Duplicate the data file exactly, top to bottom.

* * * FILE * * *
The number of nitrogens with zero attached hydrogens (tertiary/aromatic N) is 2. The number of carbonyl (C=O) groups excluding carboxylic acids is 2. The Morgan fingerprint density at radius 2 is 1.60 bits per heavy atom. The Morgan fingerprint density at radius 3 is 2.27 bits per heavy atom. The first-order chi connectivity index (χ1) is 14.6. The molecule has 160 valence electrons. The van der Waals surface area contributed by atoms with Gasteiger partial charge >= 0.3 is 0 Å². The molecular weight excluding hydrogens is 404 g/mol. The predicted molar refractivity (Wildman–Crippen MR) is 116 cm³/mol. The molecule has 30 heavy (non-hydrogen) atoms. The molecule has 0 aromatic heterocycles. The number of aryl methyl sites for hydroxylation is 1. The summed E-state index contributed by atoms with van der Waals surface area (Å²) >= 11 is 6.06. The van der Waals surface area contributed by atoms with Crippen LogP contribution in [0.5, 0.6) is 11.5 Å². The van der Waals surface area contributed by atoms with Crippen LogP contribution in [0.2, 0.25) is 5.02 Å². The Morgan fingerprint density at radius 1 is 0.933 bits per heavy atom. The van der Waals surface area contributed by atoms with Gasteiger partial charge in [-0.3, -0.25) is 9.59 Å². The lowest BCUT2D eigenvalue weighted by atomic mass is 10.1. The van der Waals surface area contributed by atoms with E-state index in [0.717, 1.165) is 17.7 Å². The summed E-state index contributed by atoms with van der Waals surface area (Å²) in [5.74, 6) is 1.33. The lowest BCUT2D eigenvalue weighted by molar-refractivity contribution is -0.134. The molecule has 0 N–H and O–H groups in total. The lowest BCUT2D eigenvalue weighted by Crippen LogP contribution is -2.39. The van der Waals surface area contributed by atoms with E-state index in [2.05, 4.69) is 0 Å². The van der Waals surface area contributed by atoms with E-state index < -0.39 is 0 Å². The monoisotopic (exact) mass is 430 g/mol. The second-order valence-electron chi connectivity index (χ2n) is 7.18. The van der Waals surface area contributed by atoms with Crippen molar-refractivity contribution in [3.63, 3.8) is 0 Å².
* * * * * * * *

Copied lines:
The number of nitrogens with zero attached hydrogens (tertiary/aromatic N) is 2. The number of carbonyl (C=O) groups excluding carboxylic acids is 2. The Morgan fingerprint density at radius 2 is 1.60 bits per heavy atom. The Morgan fingerprint density at radius 3 is 2.27 bits per heavy atom. The first-order chi connectivity index (χ1) is 14.6. The molecule has 160 valence electrons. The van der Waals surface area contributed by atoms with Gasteiger partial charge >= 0.3 is 0 Å². The molecular weight excluding hydrogens is 404 g/mol. The predicted molar refractivity (Wildman–Crippen MR) is 116 cm³/mol. The molecule has 30 heavy (non-hydrogen) atoms. The molecule has 0 aromatic heterocycles. The number of aryl methyl sites for hydroxylation is 1. The summed E-state index contributed by atoms with van der Waals surface area (Å²) >= 11 is 6.06. The van der Waals surface area contributed by atoms with Crippen LogP contribution in [0.5, 0.6) is 11.5 Å². The van der Waals surface area contributed by atoms with Crippen LogP contribution in [0.2, 0.25) is 5.02 Å². The Morgan fingerprint density at radius 1 is 0.933 bits per heavy atom. The van der Waals surface area contributed by atoms with Gasteiger partial charge in [-0.3, -0.25) is 9.59 Å². The lowest BCUT2D eigenvalue weighted by atomic mass is 10.1. The van der Waals surface area contributed by atoms with E-state index in [0.717, 1.165) is 17.7 Å². The summed E-state index contributed by atoms with van der Waals surface area (Å²) in [5.74, 6) is 1.33. The lowest BCUT2D eigenvalue weighted by molar-refractivity contribution is -0.134. The molecule has 0 N–H and O–H groups in total. The lowest BCUT2D eigenvalue weighted by Crippen LogP contribution is -2.39. The van der Waals surface area contributed by atoms with E-state index in [2.05, 4.69) is 0 Å². The van der Waals surface area contributed by atoms with E-state index < -0.39 is 0 Å². The monoisotopic (exact) mass is 430 g/mol. The second-order valence-electron chi connectivity index (χ2n) is 7.18. The van der Waals surface area contributed by atoms with Crippen molar-refractivity contribution in [3.63, 3.8) is 0 Å².